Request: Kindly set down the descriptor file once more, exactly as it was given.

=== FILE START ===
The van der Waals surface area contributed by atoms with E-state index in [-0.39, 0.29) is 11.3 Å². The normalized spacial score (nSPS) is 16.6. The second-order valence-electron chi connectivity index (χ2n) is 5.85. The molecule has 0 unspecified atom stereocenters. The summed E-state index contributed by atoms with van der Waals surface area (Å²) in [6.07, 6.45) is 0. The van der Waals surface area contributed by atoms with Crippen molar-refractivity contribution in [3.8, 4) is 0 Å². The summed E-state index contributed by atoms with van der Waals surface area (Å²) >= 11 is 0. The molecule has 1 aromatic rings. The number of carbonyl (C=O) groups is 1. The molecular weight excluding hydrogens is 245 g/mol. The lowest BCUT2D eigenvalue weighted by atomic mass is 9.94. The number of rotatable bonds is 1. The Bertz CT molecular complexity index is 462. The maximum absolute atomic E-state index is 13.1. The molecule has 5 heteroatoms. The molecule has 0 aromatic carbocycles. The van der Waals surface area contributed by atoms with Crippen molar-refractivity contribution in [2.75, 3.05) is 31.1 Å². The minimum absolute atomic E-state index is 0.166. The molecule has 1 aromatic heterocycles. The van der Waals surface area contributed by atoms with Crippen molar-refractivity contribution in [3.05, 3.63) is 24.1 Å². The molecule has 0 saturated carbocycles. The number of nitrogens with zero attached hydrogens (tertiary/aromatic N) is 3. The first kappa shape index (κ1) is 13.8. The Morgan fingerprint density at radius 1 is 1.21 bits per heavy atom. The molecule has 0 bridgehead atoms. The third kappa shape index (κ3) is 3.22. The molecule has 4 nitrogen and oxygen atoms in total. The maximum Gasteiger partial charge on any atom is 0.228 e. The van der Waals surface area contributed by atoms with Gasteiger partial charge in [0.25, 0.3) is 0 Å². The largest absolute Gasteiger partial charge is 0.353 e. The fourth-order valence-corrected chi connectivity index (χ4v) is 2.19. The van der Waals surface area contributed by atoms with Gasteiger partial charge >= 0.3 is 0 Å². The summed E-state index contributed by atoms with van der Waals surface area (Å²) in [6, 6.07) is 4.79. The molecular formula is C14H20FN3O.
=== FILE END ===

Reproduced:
The van der Waals surface area contributed by atoms with E-state index in [-0.39, 0.29) is 11.3 Å². The normalized spacial score (nSPS) is 16.6. The second-order valence-electron chi connectivity index (χ2n) is 5.85. The molecule has 0 unspecified atom stereocenters. The summed E-state index contributed by atoms with van der Waals surface area (Å²) in [6.07, 6.45) is 0. The van der Waals surface area contributed by atoms with Crippen molar-refractivity contribution in [3.8, 4) is 0 Å². The summed E-state index contributed by atoms with van der Waals surface area (Å²) >= 11 is 0. The molecule has 1 aromatic rings. The number of carbonyl (C=O) groups is 1. The molecular weight excluding hydrogens is 245 g/mol. The lowest BCUT2D eigenvalue weighted by atomic mass is 9.94. The number of rotatable bonds is 1. The Bertz CT molecular complexity index is 462. The maximum absolute atomic E-state index is 13.1. The molecule has 5 heteroatoms. The molecule has 0 aromatic carbocycles. The van der Waals surface area contributed by atoms with Crippen molar-refractivity contribution in [2.75, 3.05) is 31.1 Å². The minimum absolute atomic E-state index is 0.166. The molecule has 1 aromatic heterocycles. The van der Waals surface area contributed by atoms with Crippen molar-refractivity contribution in [3.05, 3.63) is 24.1 Å². The molecule has 0 saturated carbocycles. The number of nitrogens with zero attached hydrogens (tertiary/aromatic N) is 3. The first kappa shape index (κ1) is 13.8. The Morgan fingerprint density at radius 1 is 1.21 bits per heavy atom. The molecule has 0 bridgehead atoms. The third kappa shape index (κ3) is 3.22. The molecule has 4 nitrogen and oxygen atoms in total. The maximum Gasteiger partial charge on any atom is 0.228 e. The van der Waals surface area contributed by atoms with Gasteiger partial charge in [0.25, 0.3) is 0 Å². The largest absolute Gasteiger partial charge is 0.353 e. The fourth-order valence-corrected chi connectivity index (χ4v) is 2.19. The van der Waals surface area contributed by atoms with Gasteiger partial charge >= 0.3 is 0 Å². The summed E-state index contributed by atoms with van der Waals surface area (Å²) in [6, 6.07) is 4.79. The molecular formula is C14H20FN3O.